23 Mar The Rush for Gold (Part 2)
Last issue, we discussed the case for buying gold, especially for having physical holdings of the metal.
In this article, we will review the trends we see in the world of physical gold.
Global demand for gold is robust
In 2013, investment in physical gold bars and coins was the highest on record. Even now, we are well within the post-2008 range. In 2016, we saw gold demand gaining 2% to reach a three-year high of 4,308.7t., the highest demand for gold in the last three years. Annual inflows into an exchange-traded fund (ETF) reached 531.9t, the second highest on record. However, jewelry demand fell to a seven-year low, and central banks purchased less gold than before.
Surprisingly, although gold ETFs saw inflows of funds, the demand for physical bars and coins declined by 2% compared to 2015.
Purchases by central banks
Historically, gold’s role in the global economy has been as the ultimate safe-haven asset. Central banks use gold to shore up monetary stability. Fluctuations in a country’s gold reserves reflect how its central bank perceives the future of large-scale macroeconomic development. Up until the 2008 crisis, central banks were reducing their gold holdings. In the desperate search for economic stability that followed the crisis, governments worldwide showed a newfound interest in gold. Interestingly, it was primarily emerging economies that actually increased their gold reserves. Of special note were the largest buyers: China, Russia, Turkey, India and Kazakhstan.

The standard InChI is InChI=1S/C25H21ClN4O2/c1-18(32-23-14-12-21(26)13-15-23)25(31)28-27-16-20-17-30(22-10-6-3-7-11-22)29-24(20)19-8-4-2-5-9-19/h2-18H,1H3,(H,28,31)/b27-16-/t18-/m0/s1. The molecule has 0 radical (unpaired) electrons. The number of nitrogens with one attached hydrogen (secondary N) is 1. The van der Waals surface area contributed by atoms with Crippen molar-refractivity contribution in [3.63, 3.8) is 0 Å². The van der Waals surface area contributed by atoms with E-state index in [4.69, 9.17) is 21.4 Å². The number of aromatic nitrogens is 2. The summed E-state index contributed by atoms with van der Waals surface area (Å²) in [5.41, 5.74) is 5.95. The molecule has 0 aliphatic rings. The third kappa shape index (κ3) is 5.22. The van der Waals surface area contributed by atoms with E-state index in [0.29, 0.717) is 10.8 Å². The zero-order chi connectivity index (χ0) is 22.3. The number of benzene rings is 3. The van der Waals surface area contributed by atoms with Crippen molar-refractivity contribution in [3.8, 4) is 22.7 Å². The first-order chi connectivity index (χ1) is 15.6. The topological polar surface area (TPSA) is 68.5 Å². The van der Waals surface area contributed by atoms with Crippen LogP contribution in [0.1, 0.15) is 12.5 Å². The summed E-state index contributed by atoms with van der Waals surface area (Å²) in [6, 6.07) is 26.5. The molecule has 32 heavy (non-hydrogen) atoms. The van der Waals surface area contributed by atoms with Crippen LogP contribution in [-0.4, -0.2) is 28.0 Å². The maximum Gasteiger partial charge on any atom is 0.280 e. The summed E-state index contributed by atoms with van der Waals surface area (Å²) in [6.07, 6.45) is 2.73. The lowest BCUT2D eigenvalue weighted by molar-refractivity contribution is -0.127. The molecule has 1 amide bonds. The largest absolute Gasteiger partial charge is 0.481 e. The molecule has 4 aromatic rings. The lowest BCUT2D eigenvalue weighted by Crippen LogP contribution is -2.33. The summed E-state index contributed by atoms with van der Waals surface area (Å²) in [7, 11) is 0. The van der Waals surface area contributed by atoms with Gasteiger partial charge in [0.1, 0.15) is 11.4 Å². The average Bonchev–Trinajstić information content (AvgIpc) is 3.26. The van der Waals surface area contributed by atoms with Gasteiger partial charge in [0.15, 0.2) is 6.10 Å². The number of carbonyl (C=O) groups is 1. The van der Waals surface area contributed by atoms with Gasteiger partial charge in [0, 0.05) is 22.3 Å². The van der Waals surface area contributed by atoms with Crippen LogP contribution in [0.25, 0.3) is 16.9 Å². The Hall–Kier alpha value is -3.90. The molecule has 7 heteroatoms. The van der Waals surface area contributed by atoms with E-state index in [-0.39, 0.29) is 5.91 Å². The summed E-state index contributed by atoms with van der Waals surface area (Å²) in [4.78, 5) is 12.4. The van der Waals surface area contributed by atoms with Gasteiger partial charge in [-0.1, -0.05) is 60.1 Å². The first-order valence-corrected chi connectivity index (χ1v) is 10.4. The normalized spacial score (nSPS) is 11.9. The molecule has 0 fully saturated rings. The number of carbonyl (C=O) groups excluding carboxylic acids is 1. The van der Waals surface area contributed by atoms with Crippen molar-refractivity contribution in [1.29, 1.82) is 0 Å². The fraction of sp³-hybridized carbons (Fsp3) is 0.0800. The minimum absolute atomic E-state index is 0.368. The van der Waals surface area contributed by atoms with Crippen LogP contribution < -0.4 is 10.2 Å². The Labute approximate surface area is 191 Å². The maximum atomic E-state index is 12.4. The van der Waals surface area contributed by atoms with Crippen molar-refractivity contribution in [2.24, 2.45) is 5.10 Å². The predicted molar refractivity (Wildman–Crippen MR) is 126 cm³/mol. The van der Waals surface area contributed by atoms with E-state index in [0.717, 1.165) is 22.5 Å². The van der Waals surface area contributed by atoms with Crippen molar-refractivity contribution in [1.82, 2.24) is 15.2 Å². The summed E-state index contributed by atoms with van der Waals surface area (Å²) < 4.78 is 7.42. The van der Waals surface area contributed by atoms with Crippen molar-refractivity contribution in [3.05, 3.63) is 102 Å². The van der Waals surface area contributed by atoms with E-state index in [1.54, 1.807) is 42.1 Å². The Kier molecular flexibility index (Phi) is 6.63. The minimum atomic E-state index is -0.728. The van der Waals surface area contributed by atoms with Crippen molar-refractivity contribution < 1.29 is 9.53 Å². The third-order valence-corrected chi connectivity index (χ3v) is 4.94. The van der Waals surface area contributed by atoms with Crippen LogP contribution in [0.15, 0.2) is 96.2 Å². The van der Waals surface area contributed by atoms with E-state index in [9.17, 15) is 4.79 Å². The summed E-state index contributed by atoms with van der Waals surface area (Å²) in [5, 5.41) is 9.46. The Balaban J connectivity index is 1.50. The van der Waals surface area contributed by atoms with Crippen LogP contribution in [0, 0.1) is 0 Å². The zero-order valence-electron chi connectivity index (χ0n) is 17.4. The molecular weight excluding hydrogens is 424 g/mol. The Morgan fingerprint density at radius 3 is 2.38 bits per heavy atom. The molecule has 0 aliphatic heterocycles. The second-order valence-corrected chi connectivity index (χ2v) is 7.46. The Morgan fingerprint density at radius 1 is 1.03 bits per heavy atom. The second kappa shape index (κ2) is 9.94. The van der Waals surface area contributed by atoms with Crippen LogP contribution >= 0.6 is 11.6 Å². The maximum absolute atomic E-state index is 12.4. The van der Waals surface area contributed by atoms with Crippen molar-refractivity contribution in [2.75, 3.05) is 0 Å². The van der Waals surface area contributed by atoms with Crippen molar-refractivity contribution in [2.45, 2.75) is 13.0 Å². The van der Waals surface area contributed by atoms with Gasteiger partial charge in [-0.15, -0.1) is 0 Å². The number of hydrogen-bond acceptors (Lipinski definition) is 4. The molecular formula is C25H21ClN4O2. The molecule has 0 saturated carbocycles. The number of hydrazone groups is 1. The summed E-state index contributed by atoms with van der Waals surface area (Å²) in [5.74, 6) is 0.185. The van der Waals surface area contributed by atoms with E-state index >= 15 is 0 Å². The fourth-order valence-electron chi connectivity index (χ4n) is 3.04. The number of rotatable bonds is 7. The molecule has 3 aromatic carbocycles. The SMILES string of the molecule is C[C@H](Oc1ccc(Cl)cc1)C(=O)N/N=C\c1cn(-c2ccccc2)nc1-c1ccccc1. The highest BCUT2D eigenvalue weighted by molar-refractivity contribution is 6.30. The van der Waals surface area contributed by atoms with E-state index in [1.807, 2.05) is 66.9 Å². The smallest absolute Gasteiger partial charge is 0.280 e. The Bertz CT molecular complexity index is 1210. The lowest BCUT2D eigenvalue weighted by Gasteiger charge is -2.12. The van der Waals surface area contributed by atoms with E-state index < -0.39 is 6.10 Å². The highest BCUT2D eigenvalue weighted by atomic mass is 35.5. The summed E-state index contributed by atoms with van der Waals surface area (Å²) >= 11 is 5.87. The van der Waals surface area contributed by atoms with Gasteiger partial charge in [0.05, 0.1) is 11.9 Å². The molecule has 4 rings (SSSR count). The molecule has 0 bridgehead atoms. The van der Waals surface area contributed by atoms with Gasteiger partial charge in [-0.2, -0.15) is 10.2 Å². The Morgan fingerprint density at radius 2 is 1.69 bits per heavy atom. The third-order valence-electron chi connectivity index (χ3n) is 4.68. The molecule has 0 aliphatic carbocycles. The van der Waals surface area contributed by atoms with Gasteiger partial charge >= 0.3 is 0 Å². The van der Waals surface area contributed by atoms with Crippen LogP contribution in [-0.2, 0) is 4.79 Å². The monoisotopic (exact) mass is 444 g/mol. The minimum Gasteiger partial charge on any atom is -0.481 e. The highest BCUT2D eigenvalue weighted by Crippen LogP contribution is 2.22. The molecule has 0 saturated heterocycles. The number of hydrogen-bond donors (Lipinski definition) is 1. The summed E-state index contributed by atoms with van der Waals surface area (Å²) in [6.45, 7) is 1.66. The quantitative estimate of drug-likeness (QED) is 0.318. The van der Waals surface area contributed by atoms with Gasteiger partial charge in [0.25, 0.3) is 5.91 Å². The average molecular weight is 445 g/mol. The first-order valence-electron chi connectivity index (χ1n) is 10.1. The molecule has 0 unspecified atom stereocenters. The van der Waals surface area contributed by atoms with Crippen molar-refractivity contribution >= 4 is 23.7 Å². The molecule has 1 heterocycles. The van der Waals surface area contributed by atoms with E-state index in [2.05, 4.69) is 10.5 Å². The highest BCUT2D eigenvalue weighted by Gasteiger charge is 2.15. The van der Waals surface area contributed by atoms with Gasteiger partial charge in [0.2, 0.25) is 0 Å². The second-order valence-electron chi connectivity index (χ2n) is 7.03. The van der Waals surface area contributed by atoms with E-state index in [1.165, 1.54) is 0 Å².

This trend has accelerated these past three years.
The move to private storage service providers
In the last few years, we moved large quantities of precious metals as part of our precious metals services from banks’ vaults to privately managed vaults in different locations. There are a few reasons for this trend:
Fear of a financial crisis
As we mentioned last month, the financial crisis of 2008 created a great loss of confidence in “the system.” Investors are rightfully worried that storing their physical assets and bullion with a financial institution—the same banks that failed—will not give them the same peace of mind as storing their assets in private hands.
Accessibility to stored precious metals
Clients want to be able to access their wealth when THEY want to. Banks keep you subject to limited operating hours, while private storage operators offer greater exibility. You can visit and inspect your precious metals.
New government regulations affecting banks
Governments worldwide are tightening the screws. Banks have become regulated to the point where it’s difficult even to simply open an account. As a result of stricter regulations, it can be difficult to secure a bank-run storage unit.
Private vaults offer tailored solutions. That means clients can store paintings, large collections and any other valuables alongside their precious metals. They also benefit from the option to keep your stored wealth under more than one jurisdiction, but with the same company.
Uncertainty about how precious metals are stored
Clients have doubts about the storage of their bullion when it’s stored in a vault to which they have limited access. Is it truly allocated under the client’s name? Is it off the custodian balance sheet?